Turner proclaimed, “Now, gentlemen and friends, I hope you all will take warning who see my end, and I hope not another one of you will ever walk on the scaffold. And now friends, there is a man in the prison who robbed the streetcar. I want him turned free. And gentlemen, I want all of you to hear what I have to say. I am going to die with an honest heart and bring no one to the gallows. I am going to die alone. Free the man named Patterson, the man was not with me. That is all I have got to say. I am willing to die now.” He spoke with confidence, not a waver in his voice. Turned faced the jail and said, “Friends, all of you, goodbye, and I hope to meet you all in heaven. That is all I have to say.” It was then that Deputy Sheriffs Jerry Bate and Harry Bell approached Albert Turner, affixing the noose around his neck while placing a black cap over his head. Deputy Jailer Bender leaned forward while fumbling with his coat and said, “Mr. Bender, Willis McNeal has got one of my pictures and hasn’t paid me for it. I want you to collect his quarter.” And then, at 6:30 AM, Albert Turner plummeted from the floor where he swung violently in a circle. His hands were so clinched that his fingernails were nearly buried in his palms. Muscles in his legs contracted violently, bringing the legs stiffly forward until they were nearly in a sitting posture. His body contorted like this several times. His head was pushed forward and slightly to the left. Some 25 minutes later, Mr. Turner was pronounced dead. A coffin was moved under the scaffold, the rope was cut, and Mr. Turner’s body was lowered into the coffin by the undertakers.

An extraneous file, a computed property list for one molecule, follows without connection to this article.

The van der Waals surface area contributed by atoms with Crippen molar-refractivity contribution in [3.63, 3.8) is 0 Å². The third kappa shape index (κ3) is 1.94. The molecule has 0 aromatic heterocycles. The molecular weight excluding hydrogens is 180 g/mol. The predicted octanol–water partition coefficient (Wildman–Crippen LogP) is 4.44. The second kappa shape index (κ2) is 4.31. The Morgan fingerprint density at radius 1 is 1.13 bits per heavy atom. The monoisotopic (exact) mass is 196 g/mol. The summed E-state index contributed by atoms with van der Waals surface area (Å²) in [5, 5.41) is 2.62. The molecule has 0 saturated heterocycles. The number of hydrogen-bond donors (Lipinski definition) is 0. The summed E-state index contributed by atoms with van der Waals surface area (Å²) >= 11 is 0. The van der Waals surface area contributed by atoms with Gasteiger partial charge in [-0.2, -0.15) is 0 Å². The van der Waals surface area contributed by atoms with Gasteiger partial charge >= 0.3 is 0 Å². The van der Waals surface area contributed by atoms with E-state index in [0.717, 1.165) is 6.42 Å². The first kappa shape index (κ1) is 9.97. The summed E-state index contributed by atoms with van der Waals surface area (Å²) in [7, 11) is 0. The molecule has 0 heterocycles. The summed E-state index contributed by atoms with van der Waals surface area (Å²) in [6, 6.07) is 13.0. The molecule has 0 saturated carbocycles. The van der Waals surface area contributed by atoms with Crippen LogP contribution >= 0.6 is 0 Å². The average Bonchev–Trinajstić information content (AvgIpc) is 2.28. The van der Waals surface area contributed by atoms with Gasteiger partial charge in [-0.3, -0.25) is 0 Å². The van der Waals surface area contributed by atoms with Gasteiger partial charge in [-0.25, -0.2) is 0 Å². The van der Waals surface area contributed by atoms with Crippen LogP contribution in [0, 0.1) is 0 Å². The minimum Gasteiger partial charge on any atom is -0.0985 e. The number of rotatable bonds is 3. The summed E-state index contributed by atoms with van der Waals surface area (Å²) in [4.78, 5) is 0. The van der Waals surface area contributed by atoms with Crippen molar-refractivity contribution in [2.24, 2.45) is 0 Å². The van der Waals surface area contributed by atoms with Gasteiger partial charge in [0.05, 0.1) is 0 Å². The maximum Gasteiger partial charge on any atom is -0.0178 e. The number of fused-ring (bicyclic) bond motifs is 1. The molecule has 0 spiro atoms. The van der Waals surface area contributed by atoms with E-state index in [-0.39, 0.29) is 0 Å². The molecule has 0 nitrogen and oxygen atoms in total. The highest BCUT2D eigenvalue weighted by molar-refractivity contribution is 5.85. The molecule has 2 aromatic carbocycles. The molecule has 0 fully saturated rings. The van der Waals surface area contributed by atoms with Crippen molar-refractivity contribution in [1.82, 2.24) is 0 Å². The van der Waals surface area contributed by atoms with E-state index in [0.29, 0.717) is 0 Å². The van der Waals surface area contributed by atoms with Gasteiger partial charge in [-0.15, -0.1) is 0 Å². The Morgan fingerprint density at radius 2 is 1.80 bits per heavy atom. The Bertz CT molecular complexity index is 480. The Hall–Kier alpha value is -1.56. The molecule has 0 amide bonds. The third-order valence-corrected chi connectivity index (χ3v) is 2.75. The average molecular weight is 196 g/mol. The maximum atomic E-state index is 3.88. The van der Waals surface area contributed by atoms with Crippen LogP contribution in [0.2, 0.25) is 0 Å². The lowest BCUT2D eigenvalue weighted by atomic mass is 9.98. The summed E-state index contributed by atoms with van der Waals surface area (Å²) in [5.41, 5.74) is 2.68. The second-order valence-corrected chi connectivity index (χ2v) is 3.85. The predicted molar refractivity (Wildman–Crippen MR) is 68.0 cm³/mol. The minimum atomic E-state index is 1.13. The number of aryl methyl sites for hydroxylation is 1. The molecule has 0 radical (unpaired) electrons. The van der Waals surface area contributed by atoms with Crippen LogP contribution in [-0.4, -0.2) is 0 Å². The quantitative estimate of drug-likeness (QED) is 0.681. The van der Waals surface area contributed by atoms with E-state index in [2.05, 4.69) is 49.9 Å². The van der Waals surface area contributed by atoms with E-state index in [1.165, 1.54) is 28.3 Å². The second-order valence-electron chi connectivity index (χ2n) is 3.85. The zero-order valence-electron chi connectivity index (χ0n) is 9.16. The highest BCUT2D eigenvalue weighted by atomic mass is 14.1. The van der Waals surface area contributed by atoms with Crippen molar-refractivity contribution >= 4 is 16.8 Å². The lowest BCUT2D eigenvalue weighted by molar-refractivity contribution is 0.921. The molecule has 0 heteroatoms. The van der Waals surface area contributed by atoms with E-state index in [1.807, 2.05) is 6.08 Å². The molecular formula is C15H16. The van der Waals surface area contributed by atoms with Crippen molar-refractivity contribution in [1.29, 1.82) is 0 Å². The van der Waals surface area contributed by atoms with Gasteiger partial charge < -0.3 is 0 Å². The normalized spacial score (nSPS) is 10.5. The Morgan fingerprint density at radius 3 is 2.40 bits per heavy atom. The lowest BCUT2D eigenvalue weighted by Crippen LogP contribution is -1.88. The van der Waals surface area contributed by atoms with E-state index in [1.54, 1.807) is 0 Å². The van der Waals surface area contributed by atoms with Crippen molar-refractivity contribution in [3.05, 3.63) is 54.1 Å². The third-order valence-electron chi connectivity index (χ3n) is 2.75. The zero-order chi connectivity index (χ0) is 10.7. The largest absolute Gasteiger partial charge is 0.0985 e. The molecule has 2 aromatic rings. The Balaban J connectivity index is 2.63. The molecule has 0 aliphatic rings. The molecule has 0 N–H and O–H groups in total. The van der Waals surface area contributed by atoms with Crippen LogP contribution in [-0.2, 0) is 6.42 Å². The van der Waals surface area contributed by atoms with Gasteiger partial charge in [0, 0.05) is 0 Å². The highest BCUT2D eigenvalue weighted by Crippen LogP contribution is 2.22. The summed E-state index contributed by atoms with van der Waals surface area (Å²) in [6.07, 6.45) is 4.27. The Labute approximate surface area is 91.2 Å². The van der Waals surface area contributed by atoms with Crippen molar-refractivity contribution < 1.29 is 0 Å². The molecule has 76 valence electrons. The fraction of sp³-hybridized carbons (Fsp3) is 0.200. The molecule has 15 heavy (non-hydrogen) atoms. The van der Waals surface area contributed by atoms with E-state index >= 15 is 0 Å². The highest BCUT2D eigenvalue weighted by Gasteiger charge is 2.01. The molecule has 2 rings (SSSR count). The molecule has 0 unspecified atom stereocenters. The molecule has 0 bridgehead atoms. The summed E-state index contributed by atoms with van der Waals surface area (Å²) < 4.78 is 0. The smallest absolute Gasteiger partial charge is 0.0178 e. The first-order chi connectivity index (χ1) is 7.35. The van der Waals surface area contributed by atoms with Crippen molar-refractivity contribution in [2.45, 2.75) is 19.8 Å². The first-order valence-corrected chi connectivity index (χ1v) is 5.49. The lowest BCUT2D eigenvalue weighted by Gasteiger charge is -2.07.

There were a number of inconsistencies in this case that many, in 1887, and after pointed out. For example, the unusually short length of the arraignment, indictment, trial, and sentencing, amounting to just over one hour in a single day. There were also a number of other reports of white men who were in the area, one going so far as saying he was covered in blood. Additionally, the next-door neighbors had active construction going on and they reported seeing no one enter the home nor did they hear any screams. According to Turner’s statement, Patterson was out in front of the Johnson house. Turner was openly walking by, free for anyone to see him. There is also the issue of the Chief of Police saying that, if Turner confessed, he would protect him from the gallows. Both Albert Turner and William Patterson were found guilty.